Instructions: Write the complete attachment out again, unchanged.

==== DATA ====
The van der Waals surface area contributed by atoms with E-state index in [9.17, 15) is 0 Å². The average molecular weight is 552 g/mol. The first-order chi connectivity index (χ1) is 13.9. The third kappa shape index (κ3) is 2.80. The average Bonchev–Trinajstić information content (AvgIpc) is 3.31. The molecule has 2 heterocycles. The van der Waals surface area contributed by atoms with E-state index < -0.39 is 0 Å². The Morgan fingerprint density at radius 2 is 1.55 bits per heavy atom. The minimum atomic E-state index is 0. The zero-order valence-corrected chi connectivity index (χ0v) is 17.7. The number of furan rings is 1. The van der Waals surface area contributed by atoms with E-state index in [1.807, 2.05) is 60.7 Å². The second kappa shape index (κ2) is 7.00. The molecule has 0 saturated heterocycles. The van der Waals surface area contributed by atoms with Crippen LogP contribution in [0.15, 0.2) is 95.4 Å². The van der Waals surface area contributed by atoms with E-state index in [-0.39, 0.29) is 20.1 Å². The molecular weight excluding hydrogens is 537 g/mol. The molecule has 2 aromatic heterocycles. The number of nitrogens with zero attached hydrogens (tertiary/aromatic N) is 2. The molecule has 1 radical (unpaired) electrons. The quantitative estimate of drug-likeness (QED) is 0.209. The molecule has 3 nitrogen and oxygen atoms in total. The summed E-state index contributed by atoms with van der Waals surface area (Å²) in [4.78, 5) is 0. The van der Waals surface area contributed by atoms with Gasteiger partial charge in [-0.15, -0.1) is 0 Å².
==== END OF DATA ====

The van der Waals surface area contributed by atoms with E-state index in [9.17, 15) is 0 Å². The average molecular weight is 552 g/mol. The first-order chi connectivity index (χ1) is 13.9. The third kappa shape index (κ3) is 2.80. The average Bonchev–Trinajstić information content (AvgIpc) is 3.31. The molecule has 2 heterocycles. The van der Waals surface area contributed by atoms with E-state index < -0.39 is 0 Å². The Morgan fingerprint density at radius 2 is 1.55 bits per heavy atom. The minimum atomic E-state index is 0. The zero-order valence-corrected chi connectivity index (χ0v) is 17.7. The number of furan rings is 1. The van der Waals surface area contributed by atoms with E-state index in [1.807, 2.05) is 60.7 Å². The second kappa shape index (κ2) is 7.00. The molecule has 0 saturated heterocycles. The van der Waals surface area contributed by atoms with Crippen LogP contribution in [0.15, 0.2) is 95.4 Å². The van der Waals surface area contributed by atoms with E-state index in [-0.39, 0.29) is 20.1 Å². The molecular weight excluding hydrogens is 537 g/mol. The molecule has 2 aromatic heterocycles. The number of nitrogens with zero attached hydrogens (tertiary/aromatic N) is 2. The molecule has 1 radical (unpaired) electrons. The quantitative estimate of drug-likeness (QED) is 0.209. The molecule has 3 nitrogen and oxygen atoms in total. The summed E-state index contributed by atoms with van der Waals surface area (Å²) in [4.78, 5) is 0. The van der Waals surface area contributed by atoms with Gasteiger partial charge in [-0.15, -0.1) is 0 Å².